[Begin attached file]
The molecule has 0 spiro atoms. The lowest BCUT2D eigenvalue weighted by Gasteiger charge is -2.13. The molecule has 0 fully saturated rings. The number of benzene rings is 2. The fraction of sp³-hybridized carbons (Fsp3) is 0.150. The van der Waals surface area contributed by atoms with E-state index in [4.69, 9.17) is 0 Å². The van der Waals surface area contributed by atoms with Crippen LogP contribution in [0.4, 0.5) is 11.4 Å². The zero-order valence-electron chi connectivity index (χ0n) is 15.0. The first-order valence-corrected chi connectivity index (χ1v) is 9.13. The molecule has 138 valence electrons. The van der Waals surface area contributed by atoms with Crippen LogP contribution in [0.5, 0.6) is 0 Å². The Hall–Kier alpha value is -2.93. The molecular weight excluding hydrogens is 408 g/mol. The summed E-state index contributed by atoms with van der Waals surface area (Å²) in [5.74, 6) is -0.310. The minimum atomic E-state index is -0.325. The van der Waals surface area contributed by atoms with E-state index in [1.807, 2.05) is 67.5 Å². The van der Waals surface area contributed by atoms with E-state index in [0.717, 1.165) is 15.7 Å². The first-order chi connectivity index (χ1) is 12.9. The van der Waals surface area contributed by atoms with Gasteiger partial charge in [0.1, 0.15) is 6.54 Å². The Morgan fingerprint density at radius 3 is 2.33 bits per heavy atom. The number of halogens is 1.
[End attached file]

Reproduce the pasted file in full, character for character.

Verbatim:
The molecule has 0 spiro atoms. The lowest BCUT2D eigenvalue weighted by Gasteiger charge is -2.13. The molecule has 0 fully saturated rings. The number of benzene rings is 2. The fraction of sp³-hybridized carbons (Fsp3) is 0.150. The van der Waals surface area contributed by atoms with E-state index in [4.69, 9.17) is 0 Å². The van der Waals surface area contributed by atoms with Crippen LogP contribution in [0.4, 0.5) is 11.4 Å². The zero-order valence-electron chi connectivity index (χ0n) is 15.0. The first-order valence-corrected chi connectivity index (χ1v) is 9.13. The molecule has 138 valence electrons. The van der Waals surface area contributed by atoms with Crippen LogP contribution in [0.5, 0.6) is 0 Å². The Hall–Kier alpha value is -2.93. The molecular weight excluding hydrogens is 408 g/mol. The summed E-state index contributed by atoms with van der Waals surface area (Å²) in [5.74, 6) is -0.310. The minimum atomic E-state index is -0.325. The van der Waals surface area contributed by atoms with E-state index in [1.807, 2.05) is 67.5 Å². The van der Waals surface area contributed by atoms with E-state index in [0.717, 1.165) is 15.7 Å². The first-order chi connectivity index (χ1) is 12.9. The van der Waals surface area contributed by atoms with Gasteiger partial charge in [0.1, 0.15) is 6.54 Å². The Morgan fingerprint density at radius 3 is 2.33 bits per heavy atom. The number of halogens is 1.